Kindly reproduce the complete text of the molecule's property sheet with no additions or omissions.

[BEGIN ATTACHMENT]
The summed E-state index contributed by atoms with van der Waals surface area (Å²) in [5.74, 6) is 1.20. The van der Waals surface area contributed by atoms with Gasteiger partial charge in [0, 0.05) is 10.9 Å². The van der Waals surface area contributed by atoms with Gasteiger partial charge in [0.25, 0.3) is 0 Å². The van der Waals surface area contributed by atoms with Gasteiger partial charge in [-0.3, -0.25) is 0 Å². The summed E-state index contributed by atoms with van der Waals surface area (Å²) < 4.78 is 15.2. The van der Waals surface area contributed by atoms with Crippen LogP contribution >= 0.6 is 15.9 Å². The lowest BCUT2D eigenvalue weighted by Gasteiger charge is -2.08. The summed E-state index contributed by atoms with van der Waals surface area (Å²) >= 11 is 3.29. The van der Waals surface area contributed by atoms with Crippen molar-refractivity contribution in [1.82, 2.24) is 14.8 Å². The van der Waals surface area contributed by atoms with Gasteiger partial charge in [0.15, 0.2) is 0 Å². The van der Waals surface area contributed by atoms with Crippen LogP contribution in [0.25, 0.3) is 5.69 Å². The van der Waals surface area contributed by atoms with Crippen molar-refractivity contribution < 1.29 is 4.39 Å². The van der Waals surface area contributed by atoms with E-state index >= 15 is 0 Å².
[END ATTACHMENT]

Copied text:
The summed E-state index contributed by atoms with van der Waals surface area (Å²) in [5.74, 6) is 1.20. The van der Waals surface area contributed by atoms with Gasteiger partial charge in [0, 0.05) is 10.9 Å². The van der Waals surface area contributed by atoms with Gasteiger partial charge in [0.25, 0.3) is 0 Å². The van der Waals surface area contributed by atoms with Gasteiger partial charge in [-0.3, -0.25) is 0 Å². The summed E-state index contributed by atoms with van der Waals surface area (Å²) < 4.78 is 15.2. The van der Waals surface area contributed by atoms with Crippen LogP contribution >= 0.6 is 15.9 Å². The lowest BCUT2D eigenvalue weighted by Gasteiger charge is -2.08. The summed E-state index contributed by atoms with van der Waals surface area (Å²) >= 11 is 3.29. The van der Waals surface area contributed by atoms with Crippen molar-refractivity contribution in [1.82, 2.24) is 14.8 Å². The van der Waals surface area contributed by atoms with Gasteiger partial charge in [0.15, 0.2) is 0 Å². The van der Waals surface area contributed by atoms with Crippen LogP contribution in [0.25, 0.3) is 5.69 Å². The van der Waals surface area contributed by atoms with Crippen molar-refractivity contribution < 1.29 is 4.39 Å². The van der Waals surface area contributed by atoms with E-state index >= 15 is 0 Å².